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increase unless the individual has alternative ways of feeling good about himself or herself. Thus, the individual most likely to move from experimentation to continued usage is having difficulty coping with anxiety and, most critically, believes that continued effort or struggling will not be successful.

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The drive behind continued heavy, destructive use of a substance results from the "addictive cycle," in which the individual is constantly seeking to relieve aversive effects from the substance rather than to reproduce initial positive reinforcing effects. In fact, continued use may be motivated by a need to do both: feel good and stop from feeling bad. The essential point is that continued abuse of a drug producing harmful effects suggests "addiction," and one theory of addiction (mine among others) is that the person uses the drug more to relieve bad feelings from the drug than to achieve good. In other words, during the period of drug use and for a time afterwards, the abuser is experiencing a series of minihangovers and what drives the use to destructive levels is the repeated attempt to relieve subclinical withdrawal symptoms.

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The research literature has not distinguished carefully between initial and continuing stages of drug involvement, but some studies (e.g., Jessor and Jessor 1978) suggest that the causative factors in initial use are still at work in continuing drug involvement. The nonsocialized individual will continue to use drugs based upon availability and motivating factors such as sensation seeking. The prodrug socialized person will continue use as an expression of habitual involvement in that culture and from a conformative motive. The iatrogenic drug user continues to seek drug benefits on occasions of mental or physical anguish.

But for continued drug use there is one other feature which is unique and has potentially powerful effects: the initial drug experience itself. Unfortunately research in this area is difficult since most descriptions of the initial drug experience are reported long after that experience has occurred and are influenced strongly by later perceptions. General retrospective studies give expected conclusions: Those who continue their experience report positive initial experiences. Those who stop after the first initial experience feel that they might have continued use except for the bad experiences.

The existence of a drug-using peer group appears important to the continuing use of illicit drugs. First, psychological research suggests that interpretation of the drug experience is influenced by the setting and group norms. If the initial experience is with prodrug peers, the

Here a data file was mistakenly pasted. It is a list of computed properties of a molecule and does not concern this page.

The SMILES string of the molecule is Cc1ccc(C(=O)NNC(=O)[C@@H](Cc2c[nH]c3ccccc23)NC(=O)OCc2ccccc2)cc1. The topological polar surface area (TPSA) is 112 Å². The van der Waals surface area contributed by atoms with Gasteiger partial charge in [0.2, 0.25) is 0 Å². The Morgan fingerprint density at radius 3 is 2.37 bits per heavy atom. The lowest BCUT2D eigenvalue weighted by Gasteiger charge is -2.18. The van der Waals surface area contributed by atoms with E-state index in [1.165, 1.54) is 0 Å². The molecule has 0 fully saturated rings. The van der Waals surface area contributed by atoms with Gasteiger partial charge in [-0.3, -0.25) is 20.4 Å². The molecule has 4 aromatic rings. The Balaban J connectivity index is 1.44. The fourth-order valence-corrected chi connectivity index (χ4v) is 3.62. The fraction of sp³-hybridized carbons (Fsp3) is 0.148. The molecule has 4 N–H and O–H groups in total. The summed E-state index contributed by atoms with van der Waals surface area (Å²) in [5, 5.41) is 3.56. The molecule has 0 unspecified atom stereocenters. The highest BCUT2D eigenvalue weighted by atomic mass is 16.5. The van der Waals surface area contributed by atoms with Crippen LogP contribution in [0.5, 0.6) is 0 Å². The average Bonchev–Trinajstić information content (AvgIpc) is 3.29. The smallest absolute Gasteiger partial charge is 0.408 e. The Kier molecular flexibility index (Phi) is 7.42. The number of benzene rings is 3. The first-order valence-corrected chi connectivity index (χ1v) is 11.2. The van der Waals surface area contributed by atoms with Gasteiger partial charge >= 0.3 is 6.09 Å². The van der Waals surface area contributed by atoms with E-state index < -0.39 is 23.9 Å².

peers would encourage positive interpretations of initial experiences and provide support to reduce the negative aspects which might occur, thus encouraging continued drug experiences. Second, continuing illicit drug users tend to replace their previous friends with new friends who are also drug users. This has not only the advantage of camaraderie but also of providing ready access to drugs. The drug peer group may become somewhat stronger than other peer groups for two reasons. First, there is societal pressure against illicit drug use. This means that the individual must rely upon a close network of associates who are also drug users in order to guarantee availability of the drug, thus encouraging a distinctive subculture. Second, although the research is not conclusive on this point, it may be that those in the nondrug culture reject the drug users, who are then left only with other drug users as potential friends. (Note that this occurrence will cause a shift from the iatrogenic or nonsocialized model to the prodrug socialization model.)

latrogenic drug users seem to be least likely to become involved in a drug peer group. Their need is the obvious one of satisfying a particular internal motivation which has little relationship to other people. Indeed the primary motivation is one of return to normalcy, not the development of a new lifestyle. Availability through peers is not a critical factor in this model, as people in this group generally have medical or quasi-medical sources.

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This theory makes no unique contribution to the understanding of continued use. Such use may be indicative of excessive dependence on "passive euphoria," may be situational in character, or may be related to peer-group pressure or other social psychological effects. In any event, except for the illegal status of most drug use, guilt reactions, and anxiety reactions, drug use, as such, is felt to be of little clinical significance.